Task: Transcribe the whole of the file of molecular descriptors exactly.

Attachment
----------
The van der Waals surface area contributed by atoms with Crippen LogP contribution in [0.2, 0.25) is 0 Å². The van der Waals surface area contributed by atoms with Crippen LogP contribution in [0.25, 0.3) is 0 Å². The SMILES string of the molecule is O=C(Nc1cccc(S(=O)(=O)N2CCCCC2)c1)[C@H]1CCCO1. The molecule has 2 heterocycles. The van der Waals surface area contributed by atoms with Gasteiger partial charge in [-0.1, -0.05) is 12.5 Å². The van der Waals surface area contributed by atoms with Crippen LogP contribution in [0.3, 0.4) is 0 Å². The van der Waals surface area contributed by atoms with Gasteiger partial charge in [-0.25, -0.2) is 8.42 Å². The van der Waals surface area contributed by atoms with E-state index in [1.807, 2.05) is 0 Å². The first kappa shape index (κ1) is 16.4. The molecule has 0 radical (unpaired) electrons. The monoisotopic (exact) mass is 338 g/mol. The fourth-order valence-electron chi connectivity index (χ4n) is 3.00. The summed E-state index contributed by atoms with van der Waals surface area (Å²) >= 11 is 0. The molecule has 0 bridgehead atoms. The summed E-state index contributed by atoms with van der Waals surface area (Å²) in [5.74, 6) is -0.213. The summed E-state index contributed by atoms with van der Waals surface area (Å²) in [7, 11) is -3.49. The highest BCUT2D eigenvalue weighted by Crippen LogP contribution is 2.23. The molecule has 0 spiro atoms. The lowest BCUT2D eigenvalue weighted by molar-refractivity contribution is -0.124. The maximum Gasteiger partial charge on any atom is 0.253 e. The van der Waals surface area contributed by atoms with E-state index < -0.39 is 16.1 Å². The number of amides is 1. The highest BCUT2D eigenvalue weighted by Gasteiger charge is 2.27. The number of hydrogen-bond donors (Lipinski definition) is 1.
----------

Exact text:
The van der Waals surface area contributed by atoms with Crippen LogP contribution in [0.2, 0.25) is 0 Å². The van der Waals surface area contributed by atoms with Crippen LogP contribution in [0.25, 0.3) is 0 Å². The SMILES string of the molecule is O=C(Nc1cccc(S(=O)(=O)N2CCCCC2)c1)[C@H]1CCCO1. The molecule has 2 heterocycles. The van der Waals surface area contributed by atoms with Gasteiger partial charge in [-0.1, -0.05) is 12.5 Å². The van der Waals surface area contributed by atoms with Crippen LogP contribution in [0.3, 0.4) is 0 Å². The van der Waals surface area contributed by atoms with Gasteiger partial charge in [-0.25, -0.2) is 8.42 Å². The van der Waals surface area contributed by atoms with E-state index in [1.807, 2.05) is 0 Å². The first kappa shape index (κ1) is 16.4. The molecule has 0 radical (unpaired) electrons. The monoisotopic (exact) mass is 338 g/mol. The fourth-order valence-electron chi connectivity index (χ4n) is 3.00. The summed E-state index contributed by atoms with van der Waals surface area (Å²) >= 11 is 0. The molecule has 0 bridgehead atoms. The summed E-state index contributed by atoms with van der Waals surface area (Å²) in [5.74, 6) is -0.213. The summed E-state index contributed by atoms with van der Waals surface area (Å²) in [7, 11) is -3.49. The highest BCUT2D eigenvalue weighted by Crippen LogP contribution is 2.23. The molecule has 0 spiro atoms. The lowest BCUT2D eigenvalue weighted by molar-refractivity contribution is -0.124. The maximum Gasteiger partial charge on any atom is 0.253 e. The van der Waals surface area contributed by atoms with E-state index < -0.39 is 16.1 Å². The number of amides is 1. The highest BCUT2D eigenvalue weighted by Gasteiger charge is 2.27. The number of hydrogen-bond donors (Lipinski definition) is 1.